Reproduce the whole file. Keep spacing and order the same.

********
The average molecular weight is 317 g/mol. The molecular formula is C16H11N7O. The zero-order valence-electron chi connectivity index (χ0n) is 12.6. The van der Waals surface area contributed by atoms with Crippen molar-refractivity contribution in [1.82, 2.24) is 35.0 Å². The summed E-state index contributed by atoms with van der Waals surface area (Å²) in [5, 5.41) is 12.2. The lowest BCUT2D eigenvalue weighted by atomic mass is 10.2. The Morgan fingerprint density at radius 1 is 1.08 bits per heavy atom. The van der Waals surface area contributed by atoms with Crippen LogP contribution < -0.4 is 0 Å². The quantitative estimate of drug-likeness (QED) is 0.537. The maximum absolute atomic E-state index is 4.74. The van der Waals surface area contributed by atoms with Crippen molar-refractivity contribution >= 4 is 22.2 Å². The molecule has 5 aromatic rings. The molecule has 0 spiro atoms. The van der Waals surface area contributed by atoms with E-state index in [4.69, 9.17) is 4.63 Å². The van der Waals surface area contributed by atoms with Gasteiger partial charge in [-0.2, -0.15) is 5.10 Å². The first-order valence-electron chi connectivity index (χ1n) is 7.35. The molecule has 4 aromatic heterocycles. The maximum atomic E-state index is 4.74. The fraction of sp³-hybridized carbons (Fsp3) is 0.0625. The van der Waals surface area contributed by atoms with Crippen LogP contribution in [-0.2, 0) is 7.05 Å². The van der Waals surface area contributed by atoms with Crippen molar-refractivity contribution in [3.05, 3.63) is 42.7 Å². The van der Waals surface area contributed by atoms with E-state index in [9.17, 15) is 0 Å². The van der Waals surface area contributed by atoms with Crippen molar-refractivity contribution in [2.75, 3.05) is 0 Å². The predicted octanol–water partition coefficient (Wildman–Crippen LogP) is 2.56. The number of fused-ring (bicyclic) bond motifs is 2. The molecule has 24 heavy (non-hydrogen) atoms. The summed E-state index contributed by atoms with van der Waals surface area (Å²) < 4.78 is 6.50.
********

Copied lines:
The average molecular weight is 317 g/mol. The molecular formula is C16H11N7O. The zero-order valence-electron chi connectivity index (χ0n) is 12.6. The van der Waals surface area contributed by atoms with Crippen molar-refractivity contribution in [1.82, 2.24) is 35.0 Å². The summed E-state index contributed by atoms with van der Waals surface area (Å²) in [5, 5.41) is 12.2. The lowest BCUT2D eigenvalue weighted by atomic mass is 10.2. The Morgan fingerprint density at radius 1 is 1.08 bits per heavy atom. The van der Waals surface area contributed by atoms with Crippen LogP contribution < -0.4 is 0 Å². The quantitative estimate of drug-likeness (QED) is 0.537. The maximum absolute atomic E-state index is 4.74. The van der Waals surface area contributed by atoms with Crippen molar-refractivity contribution >= 4 is 22.2 Å². The molecule has 5 aromatic rings. The molecule has 0 spiro atoms. The van der Waals surface area contributed by atoms with E-state index in [4.69, 9.17) is 4.63 Å². The van der Waals surface area contributed by atoms with Gasteiger partial charge in [-0.2, -0.15) is 5.10 Å². The first-order valence-electron chi connectivity index (χ1n) is 7.35. The molecule has 4 aromatic heterocycles. The maximum atomic E-state index is 4.74. The fraction of sp³-hybridized carbons (Fsp3) is 0.0625. The van der Waals surface area contributed by atoms with Crippen LogP contribution in [-0.2, 0) is 7.05 Å². The van der Waals surface area contributed by atoms with Crippen molar-refractivity contribution in [3.05, 3.63) is 42.7 Å². The van der Waals surface area contributed by atoms with E-state index in [9.17, 15) is 0 Å². The van der Waals surface area contributed by atoms with Crippen molar-refractivity contribution in [2.75, 3.05) is 0 Å². The predicted octanol–water partition coefficient (Wildman–Crippen LogP) is 2.56. The number of fused-ring (bicyclic) bond motifs is 2. The molecule has 24 heavy (non-hydrogen) atoms. The summed E-state index contributed by atoms with van der Waals surface area (Å²) < 4.78 is 6.50.